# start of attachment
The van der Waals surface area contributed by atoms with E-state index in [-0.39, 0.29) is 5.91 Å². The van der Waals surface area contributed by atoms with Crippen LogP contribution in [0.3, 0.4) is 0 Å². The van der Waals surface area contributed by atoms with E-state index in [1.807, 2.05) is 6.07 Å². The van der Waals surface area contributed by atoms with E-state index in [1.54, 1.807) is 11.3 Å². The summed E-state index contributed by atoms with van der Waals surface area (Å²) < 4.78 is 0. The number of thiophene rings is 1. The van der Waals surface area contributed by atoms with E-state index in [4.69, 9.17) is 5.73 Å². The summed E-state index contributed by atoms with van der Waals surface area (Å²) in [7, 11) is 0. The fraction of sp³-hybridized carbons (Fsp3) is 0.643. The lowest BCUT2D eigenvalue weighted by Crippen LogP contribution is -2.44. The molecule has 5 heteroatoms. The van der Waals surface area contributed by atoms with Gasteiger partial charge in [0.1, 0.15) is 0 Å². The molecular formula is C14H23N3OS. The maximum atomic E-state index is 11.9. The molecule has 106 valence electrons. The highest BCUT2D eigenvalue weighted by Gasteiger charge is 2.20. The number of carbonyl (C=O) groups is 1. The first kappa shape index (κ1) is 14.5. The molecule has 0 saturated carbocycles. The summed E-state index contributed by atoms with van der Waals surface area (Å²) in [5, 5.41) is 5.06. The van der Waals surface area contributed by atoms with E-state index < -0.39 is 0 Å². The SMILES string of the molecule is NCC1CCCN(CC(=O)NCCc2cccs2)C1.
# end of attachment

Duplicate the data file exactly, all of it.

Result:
The van der Waals surface area contributed by atoms with E-state index in [-0.39, 0.29) is 5.91 Å². The van der Waals surface area contributed by atoms with Crippen LogP contribution in [0.3, 0.4) is 0 Å². The van der Waals surface area contributed by atoms with E-state index in [1.807, 2.05) is 6.07 Å². The van der Waals surface area contributed by atoms with E-state index in [1.54, 1.807) is 11.3 Å². The summed E-state index contributed by atoms with van der Waals surface area (Å²) < 4.78 is 0. The number of thiophene rings is 1. The van der Waals surface area contributed by atoms with E-state index in [4.69, 9.17) is 5.73 Å². The summed E-state index contributed by atoms with van der Waals surface area (Å²) in [7, 11) is 0. The fraction of sp³-hybridized carbons (Fsp3) is 0.643. The lowest BCUT2D eigenvalue weighted by Crippen LogP contribution is -2.44. The molecule has 5 heteroatoms. The van der Waals surface area contributed by atoms with Gasteiger partial charge in [0.1, 0.15) is 0 Å². The molecular formula is C14H23N3OS. The maximum atomic E-state index is 11.9. The molecule has 106 valence electrons. The highest BCUT2D eigenvalue weighted by Gasteiger charge is 2.20. The number of carbonyl (C=O) groups is 1. The first kappa shape index (κ1) is 14.5. The molecule has 0 saturated carbocycles. The summed E-state index contributed by atoms with van der Waals surface area (Å²) in [5, 5.41) is 5.06. The van der Waals surface area contributed by atoms with E-state index < -0.39 is 0 Å². The SMILES string of the molecule is NCC1CCCN(CC(=O)NCCc2cccs2)C1.